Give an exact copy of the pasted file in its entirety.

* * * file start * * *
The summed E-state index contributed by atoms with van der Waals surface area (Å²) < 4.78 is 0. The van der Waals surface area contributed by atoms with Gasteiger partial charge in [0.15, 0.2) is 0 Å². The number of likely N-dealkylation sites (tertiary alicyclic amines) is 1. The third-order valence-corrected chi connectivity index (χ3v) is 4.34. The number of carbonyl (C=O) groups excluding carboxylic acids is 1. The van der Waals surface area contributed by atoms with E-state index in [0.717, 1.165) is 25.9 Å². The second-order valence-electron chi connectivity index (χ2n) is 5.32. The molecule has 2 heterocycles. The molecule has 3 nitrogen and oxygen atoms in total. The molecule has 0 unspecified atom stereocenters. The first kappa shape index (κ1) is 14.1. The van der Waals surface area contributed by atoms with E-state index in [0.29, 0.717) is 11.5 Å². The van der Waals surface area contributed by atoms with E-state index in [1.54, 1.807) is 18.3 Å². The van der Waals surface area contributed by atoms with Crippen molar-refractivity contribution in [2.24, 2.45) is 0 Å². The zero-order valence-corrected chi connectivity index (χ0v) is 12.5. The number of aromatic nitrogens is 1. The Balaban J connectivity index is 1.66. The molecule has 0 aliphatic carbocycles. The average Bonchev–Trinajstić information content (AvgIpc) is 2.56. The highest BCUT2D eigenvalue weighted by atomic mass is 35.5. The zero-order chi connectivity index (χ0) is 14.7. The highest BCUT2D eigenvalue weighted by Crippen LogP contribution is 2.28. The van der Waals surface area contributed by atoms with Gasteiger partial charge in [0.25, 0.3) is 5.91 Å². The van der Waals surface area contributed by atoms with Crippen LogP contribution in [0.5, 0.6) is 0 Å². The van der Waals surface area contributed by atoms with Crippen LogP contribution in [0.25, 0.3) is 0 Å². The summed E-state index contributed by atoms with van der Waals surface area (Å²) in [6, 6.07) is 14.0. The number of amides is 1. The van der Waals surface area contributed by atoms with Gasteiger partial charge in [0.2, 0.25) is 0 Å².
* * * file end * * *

The summed E-state index contributed by atoms with van der Waals surface area (Å²) < 4.78 is 0. The van der Waals surface area contributed by atoms with Gasteiger partial charge in [0.15, 0.2) is 0 Å². The number of likely N-dealkylation sites (tertiary alicyclic amines) is 1. The third-order valence-corrected chi connectivity index (χ3v) is 4.34. The number of carbonyl (C=O) groups excluding carboxylic acids is 1. The van der Waals surface area contributed by atoms with E-state index in [0.717, 1.165) is 25.9 Å². The second-order valence-electron chi connectivity index (χ2n) is 5.32. The molecule has 2 heterocycles. The molecule has 3 nitrogen and oxygen atoms in total. The molecule has 0 unspecified atom stereocenters. The first kappa shape index (κ1) is 14.1. The van der Waals surface area contributed by atoms with E-state index in [0.29, 0.717) is 11.5 Å². The van der Waals surface area contributed by atoms with E-state index in [1.54, 1.807) is 18.3 Å². The van der Waals surface area contributed by atoms with Crippen molar-refractivity contribution in [2.24, 2.45) is 0 Å². The zero-order valence-corrected chi connectivity index (χ0v) is 12.5. The number of aromatic nitrogens is 1. The Balaban J connectivity index is 1.66. The molecule has 0 aliphatic carbocycles. The average Bonchev–Trinajstić information content (AvgIpc) is 2.56. The highest BCUT2D eigenvalue weighted by atomic mass is 35.5. The zero-order chi connectivity index (χ0) is 14.7. The highest BCUT2D eigenvalue weighted by Crippen LogP contribution is 2.28. The van der Waals surface area contributed by atoms with Gasteiger partial charge in [0.25, 0.3) is 5.91 Å². The van der Waals surface area contributed by atoms with Crippen LogP contribution in [0.5, 0.6) is 0 Å². The van der Waals surface area contributed by atoms with Crippen LogP contribution in [0.25, 0.3) is 0 Å². The summed E-state index contributed by atoms with van der Waals surface area (Å²) in [6, 6.07) is 14.0. The number of amides is 1. The van der Waals surface area contributed by atoms with Gasteiger partial charge in [0.2, 0.25) is 0 Å².